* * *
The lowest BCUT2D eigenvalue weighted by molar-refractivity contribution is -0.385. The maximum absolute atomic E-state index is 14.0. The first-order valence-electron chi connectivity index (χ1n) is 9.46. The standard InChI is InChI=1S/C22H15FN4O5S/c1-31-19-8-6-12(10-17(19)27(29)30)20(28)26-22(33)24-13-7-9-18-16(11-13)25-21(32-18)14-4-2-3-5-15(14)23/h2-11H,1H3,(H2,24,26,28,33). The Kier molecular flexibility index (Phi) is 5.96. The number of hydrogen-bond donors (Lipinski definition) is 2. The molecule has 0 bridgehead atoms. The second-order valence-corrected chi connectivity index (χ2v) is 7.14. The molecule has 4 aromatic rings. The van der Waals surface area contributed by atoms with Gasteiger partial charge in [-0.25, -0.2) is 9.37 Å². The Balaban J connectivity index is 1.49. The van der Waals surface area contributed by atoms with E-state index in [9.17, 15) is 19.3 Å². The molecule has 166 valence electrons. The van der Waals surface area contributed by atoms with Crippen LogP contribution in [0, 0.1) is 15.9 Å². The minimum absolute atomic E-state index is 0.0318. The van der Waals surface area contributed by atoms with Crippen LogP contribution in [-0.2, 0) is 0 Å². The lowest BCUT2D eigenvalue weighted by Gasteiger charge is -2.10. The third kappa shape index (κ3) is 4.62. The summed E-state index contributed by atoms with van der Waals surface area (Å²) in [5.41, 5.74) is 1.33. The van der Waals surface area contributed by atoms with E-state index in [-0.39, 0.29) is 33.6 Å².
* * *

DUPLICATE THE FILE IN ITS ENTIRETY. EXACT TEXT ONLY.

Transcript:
The lowest BCUT2D eigenvalue weighted by molar-refractivity contribution is -0.385. The maximum absolute atomic E-state index is 14.0. The first-order valence-electron chi connectivity index (χ1n) is 9.46. The standard InChI is InChI=1S/C22H15FN4O5S/c1-31-19-8-6-12(10-17(19)27(29)30)20(28)26-22(33)24-13-7-9-18-16(11-13)25-21(32-18)14-4-2-3-5-15(14)23/h2-11H,1H3,(H2,24,26,28,33). The Kier molecular flexibility index (Phi) is 5.96. The number of hydrogen-bond donors (Lipinski definition) is 2. The molecule has 0 bridgehead atoms. The second-order valence-corrected chi connectivity index (χ2v) is 7.14. The molecule has 4 aromatic rings. The van der Waals surface area contributed by atoms with Gasteiger partial charge in [-0.25, -0.2) is 9.37 Å². The Balaban J connectivity index is 1.49. The van der Waals surface area contributed by atoms with E-state index in [9.17, 15) is 19.3 Å². The molecule has 166 valence electrons. The van der Waals surface area contributed by atoms with Crippen LogP contribution in [0, 0.1) is 15.9 Å². The minimum absolute atomic E-state index is 0.0318. The van der Waals surface area contributed by atoms with Crippen LogP contribution in [-0.2, 0) is 0 Å². The lowest BCUT2D eigenvalue weighted by Gasteiger charge is -2.10. The third kappa shape index (κ3) is 4.62. The summed E-state index contributed by atoms with van der Waals surface area (Å²) in [5.41, 5.74) is 1.33. The van der Waals surface area contributed by atoms with E-state index in [-0.39, 0.29) is 33.6 Å².